In the News

This oddly compelling piece plays more like a social experiment in unforced compliance than theater, but it works in a way that never feels forced or hokey.
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The newly formed American Modern Opera Company, AMOC, won't ever be a typical opera company. No home. No subscribers. No overhead. Just artists. Artists looking for a way to capture their own voice, and do it authentically, with adequate preparation, and—perhaps most importantly—in collaboration, with a fluid notion of art forms and their intersection.
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[WARHOLCAPOTE has] observations in Mr. Roth’s script, largely culled from 80 hours of recorded conversations between its two characters (who both died in the 1980s), are so presciently on-target they leave you reeling.
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An ingenious, captivating world premiere at American Repertory Theater.
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Young playwright Kate Hamill is the best thing to happen to Jane Austen since Colin Firth. Her wonderfully witty and whimsical adaptations of Pride and Prejudice and Sense and Sensibility are the best stage adaptations of Austen's work to date.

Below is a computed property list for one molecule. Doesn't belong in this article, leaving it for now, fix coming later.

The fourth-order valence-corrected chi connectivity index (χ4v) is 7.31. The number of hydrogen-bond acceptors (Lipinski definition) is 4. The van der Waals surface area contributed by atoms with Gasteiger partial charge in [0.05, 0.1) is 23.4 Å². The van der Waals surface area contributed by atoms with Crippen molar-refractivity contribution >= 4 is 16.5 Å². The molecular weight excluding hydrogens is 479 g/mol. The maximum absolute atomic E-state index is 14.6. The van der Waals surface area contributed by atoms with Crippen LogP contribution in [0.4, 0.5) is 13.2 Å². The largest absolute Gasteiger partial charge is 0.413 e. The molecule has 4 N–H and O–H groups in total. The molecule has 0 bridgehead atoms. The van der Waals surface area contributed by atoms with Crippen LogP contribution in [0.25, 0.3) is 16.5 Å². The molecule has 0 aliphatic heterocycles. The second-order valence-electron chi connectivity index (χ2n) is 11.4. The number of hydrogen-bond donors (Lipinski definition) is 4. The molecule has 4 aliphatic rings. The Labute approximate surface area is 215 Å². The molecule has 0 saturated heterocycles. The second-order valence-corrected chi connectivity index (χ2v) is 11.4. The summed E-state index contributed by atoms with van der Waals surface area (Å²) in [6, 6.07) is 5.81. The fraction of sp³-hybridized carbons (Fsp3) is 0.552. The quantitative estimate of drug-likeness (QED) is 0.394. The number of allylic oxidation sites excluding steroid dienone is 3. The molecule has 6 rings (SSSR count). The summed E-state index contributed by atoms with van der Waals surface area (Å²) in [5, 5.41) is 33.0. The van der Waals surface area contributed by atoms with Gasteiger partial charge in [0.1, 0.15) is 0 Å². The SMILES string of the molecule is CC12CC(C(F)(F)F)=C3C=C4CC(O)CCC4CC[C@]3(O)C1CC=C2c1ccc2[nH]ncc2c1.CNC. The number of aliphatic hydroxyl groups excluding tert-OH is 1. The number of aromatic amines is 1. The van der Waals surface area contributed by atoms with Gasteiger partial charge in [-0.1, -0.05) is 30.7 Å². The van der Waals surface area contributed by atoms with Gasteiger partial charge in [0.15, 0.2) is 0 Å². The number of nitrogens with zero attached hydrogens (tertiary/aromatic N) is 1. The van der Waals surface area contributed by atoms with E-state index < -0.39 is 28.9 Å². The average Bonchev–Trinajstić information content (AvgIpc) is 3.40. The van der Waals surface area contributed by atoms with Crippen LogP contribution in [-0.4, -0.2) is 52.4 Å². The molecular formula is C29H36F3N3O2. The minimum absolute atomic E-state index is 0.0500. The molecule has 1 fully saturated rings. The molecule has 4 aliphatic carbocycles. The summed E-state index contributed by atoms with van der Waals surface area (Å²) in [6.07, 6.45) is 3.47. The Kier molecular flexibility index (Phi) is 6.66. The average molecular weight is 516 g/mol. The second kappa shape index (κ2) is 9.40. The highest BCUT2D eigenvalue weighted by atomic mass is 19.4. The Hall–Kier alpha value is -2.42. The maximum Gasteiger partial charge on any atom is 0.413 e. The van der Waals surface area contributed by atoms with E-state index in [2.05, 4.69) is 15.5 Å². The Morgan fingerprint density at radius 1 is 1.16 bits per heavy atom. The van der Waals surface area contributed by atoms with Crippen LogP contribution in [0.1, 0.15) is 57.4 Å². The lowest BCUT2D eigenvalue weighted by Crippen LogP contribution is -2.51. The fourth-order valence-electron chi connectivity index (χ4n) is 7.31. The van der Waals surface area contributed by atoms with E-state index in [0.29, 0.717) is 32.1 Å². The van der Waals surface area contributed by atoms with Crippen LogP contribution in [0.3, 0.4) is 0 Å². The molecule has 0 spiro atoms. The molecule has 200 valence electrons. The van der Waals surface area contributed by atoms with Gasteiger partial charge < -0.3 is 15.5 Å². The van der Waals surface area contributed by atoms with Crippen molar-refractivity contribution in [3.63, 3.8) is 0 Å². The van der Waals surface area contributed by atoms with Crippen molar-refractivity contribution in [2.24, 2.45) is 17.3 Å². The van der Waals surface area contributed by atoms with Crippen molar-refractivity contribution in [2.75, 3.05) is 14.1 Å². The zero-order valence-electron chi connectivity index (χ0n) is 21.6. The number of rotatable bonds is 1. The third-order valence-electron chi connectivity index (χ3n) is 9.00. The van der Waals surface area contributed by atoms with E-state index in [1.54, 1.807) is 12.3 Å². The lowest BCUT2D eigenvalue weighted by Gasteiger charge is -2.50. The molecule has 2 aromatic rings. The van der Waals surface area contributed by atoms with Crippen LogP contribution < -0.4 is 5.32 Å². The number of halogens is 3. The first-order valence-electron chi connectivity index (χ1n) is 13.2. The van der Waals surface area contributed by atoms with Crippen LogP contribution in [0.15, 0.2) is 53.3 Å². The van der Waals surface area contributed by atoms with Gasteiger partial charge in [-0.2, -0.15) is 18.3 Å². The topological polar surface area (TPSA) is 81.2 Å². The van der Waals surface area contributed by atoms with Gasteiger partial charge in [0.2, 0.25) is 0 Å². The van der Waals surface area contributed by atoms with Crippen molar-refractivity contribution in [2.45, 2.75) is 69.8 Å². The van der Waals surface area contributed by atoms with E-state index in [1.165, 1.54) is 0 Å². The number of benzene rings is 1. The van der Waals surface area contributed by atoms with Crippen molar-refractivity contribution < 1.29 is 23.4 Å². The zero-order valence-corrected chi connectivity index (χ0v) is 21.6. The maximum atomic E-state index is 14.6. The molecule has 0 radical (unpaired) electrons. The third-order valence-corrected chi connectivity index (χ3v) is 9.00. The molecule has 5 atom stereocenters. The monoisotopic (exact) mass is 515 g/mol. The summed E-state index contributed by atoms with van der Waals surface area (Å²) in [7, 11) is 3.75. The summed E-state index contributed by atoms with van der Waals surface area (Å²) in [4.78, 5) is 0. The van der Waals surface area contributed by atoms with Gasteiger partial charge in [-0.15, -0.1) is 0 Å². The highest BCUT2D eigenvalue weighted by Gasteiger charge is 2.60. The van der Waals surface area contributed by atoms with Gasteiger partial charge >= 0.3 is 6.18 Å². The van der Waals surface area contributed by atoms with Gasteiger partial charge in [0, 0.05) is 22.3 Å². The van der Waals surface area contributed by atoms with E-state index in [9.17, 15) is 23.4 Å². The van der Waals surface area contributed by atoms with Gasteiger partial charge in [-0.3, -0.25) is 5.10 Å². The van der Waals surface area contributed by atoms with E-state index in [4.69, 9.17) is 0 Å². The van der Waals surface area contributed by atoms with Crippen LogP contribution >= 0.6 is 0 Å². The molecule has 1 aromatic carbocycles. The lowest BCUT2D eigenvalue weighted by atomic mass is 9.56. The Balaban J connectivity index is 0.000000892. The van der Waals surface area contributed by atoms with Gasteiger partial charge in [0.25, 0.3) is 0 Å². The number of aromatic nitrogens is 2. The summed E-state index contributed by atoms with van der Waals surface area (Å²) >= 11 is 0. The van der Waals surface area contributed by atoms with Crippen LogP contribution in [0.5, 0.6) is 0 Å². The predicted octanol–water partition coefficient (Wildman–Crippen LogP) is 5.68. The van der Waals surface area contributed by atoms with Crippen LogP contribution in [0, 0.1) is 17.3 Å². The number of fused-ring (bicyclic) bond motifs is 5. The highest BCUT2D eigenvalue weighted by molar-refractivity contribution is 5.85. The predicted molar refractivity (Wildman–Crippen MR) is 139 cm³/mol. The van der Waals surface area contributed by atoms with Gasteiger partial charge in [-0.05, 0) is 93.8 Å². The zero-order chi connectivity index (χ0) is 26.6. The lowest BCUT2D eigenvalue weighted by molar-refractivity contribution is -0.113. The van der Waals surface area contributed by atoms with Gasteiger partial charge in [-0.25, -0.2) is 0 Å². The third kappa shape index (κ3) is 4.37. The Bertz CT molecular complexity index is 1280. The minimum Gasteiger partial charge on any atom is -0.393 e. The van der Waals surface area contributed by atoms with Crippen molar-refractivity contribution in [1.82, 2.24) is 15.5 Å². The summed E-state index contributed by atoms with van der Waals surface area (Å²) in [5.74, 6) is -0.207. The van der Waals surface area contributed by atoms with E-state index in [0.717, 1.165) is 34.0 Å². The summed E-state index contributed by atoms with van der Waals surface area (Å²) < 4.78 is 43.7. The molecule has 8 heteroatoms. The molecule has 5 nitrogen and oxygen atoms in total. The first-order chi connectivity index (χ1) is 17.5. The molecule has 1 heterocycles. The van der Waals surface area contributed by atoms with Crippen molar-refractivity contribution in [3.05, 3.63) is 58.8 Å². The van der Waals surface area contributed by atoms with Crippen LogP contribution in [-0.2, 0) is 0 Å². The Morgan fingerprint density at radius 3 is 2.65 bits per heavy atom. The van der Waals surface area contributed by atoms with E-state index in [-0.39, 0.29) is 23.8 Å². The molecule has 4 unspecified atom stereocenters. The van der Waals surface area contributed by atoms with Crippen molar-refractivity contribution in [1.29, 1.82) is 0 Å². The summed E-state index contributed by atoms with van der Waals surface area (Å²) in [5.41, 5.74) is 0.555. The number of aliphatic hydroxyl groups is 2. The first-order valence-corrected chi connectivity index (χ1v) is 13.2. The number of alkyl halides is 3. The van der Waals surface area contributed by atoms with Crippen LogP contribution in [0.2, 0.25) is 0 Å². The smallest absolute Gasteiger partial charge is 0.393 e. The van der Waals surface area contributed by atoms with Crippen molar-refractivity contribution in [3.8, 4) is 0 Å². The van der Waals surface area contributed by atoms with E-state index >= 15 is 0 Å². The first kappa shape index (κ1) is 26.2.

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Roth spent 10 years sewing together a narrative from hours and hours of tapes, and his play, while quite funny at times, is a meditation on the toll it takes to be a celebrity artist. 
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Skillfully guided by Broadway director Michael Mayer (“Spring Awakening,” “American Idiot”), these are tour de force performances for both actors – in re-creating such well-known figures of their time and in making their relationship and thoughts seem believable and valid.
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Under Michael Mayer’s direction and starring Stephen Spinella as the Pop artist and Dan Butler as the author-raconteur, the show certainly deserves to be famous far longer than Warhol’s proclaimed 15 minutes.
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It’s mainly a chance for fans of Warhol and Capote to travel past the velvet rope and get a sense of the men as chummy co-conspirators. As fly-on-the-wall perches go, it’s a good one.
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That play was never written, but Mr. Roth has artfully assembled the actual words shared between Capote and Warhol, and formed them into five imagined conversations that make up the structure of this play. The result is a fascinating and illuminating psychological study of these two idiosyncratic geniuses.
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